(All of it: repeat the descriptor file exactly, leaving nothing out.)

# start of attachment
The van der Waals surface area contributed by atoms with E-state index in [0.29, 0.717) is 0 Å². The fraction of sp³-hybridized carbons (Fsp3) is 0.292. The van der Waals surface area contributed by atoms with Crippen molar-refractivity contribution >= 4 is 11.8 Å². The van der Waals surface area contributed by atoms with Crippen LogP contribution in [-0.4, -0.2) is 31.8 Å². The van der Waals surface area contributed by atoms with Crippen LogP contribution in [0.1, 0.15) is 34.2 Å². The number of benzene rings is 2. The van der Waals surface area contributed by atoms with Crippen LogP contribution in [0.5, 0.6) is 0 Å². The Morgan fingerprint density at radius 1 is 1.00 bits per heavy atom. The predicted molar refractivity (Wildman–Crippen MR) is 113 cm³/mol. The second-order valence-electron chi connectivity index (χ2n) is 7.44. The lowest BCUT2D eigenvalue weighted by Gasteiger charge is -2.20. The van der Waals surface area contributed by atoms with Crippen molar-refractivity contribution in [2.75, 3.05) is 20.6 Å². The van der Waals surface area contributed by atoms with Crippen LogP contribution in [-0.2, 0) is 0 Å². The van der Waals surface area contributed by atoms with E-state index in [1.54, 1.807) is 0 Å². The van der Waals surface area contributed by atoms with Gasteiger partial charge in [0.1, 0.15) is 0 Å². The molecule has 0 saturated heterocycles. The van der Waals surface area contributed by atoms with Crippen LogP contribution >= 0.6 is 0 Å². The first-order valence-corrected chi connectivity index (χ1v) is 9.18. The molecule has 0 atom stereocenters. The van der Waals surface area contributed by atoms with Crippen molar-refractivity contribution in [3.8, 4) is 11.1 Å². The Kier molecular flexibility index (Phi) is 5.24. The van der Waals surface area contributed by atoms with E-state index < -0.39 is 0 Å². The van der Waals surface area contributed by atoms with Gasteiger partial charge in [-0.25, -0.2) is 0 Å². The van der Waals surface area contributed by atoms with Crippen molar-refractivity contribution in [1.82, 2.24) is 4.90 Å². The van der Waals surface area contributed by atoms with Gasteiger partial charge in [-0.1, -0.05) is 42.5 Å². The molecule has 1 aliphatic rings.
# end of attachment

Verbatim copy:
The van der Waals surface area contributed by atoms with E-state index in [0.29, 0.717) is 0 Å². The fraction of sp³-hybridized carbons (Fsp3) is 0.292. The van der Waals surface area contributed by atoms with Crippen molar-refractivity contribution >= 4 is 11.8 Å². The van der Waals surface area contributed by atoms with Crippen LogP contribution in [-0.4, -0.2) is 31.8 Å². The van der Waals surface area contributed by atoms with Crippen LogP contribution in [0.1, 0.15) is 34.2 Å². The number of benzene rings is 2. The van der Waals surface area contributed by atoms with Crippen LogP contribution in [0.5, 0.6) is 0 Å². The Morgan fingerprint density at radius 1 is 1.00 bits per heavy atom. The predicted molar refractivity (Wildman–Crippen MR) is 113 cm³/mol. The second-order valence-electron chi connectivity index (χ2n) is 7.44. The lowest BCUT2D eigenvalue weighted by Gasteiger charge is -2.20. The van der Waals surface area contributed by atoms with Crippen molar-refractivity contribution in [2.75, 3.05) is 20.6 Å². The van der Waals surface area contributed by atoms with Crippen LogP contribution in [-0.2, 0) is 0 Å². The van der Waals surface area contributed by atoms with E-state index in [1.54, 1.807) is 0 Å². The van der Waals surface area contributed by atoms with Gasteiger partial charge in [0.1, 0.15) is 0 Å². The molecule has 0 saturated heterocycles. The van der Waals surface area contributed by atoms with Crippen LogP contribution >= 0.6 is 0 Å². The first-order valence-corrected chi connectivity index (χ1v) is 9.18. The molecule has 0 atom stereocenters. The van der Waals surface area contributed by atoms with Crippen molar-refractivity contribution in [3.8, 4) is 11.1 Å². The Kier molecular flexibility index (Phi) is 5.24. The van der Waals surface area contributed by atoms with E-state index < -0.39 is 0 Å². The van der Waals surface area contributed by atoms with Gasteiger partial charge in [-0.25, -0.2) is 0 Å². The van der Waals surface area contributed by atoms with Crippen molar-refractivity contribution in [1.82, 2.24) is 4.90 Å². The van der Waals surface area contributed by atoms with Gasteiger partial charge in [-0.1, -0.05) is 42.5 Å². The molecule has 1 aliphatic rings.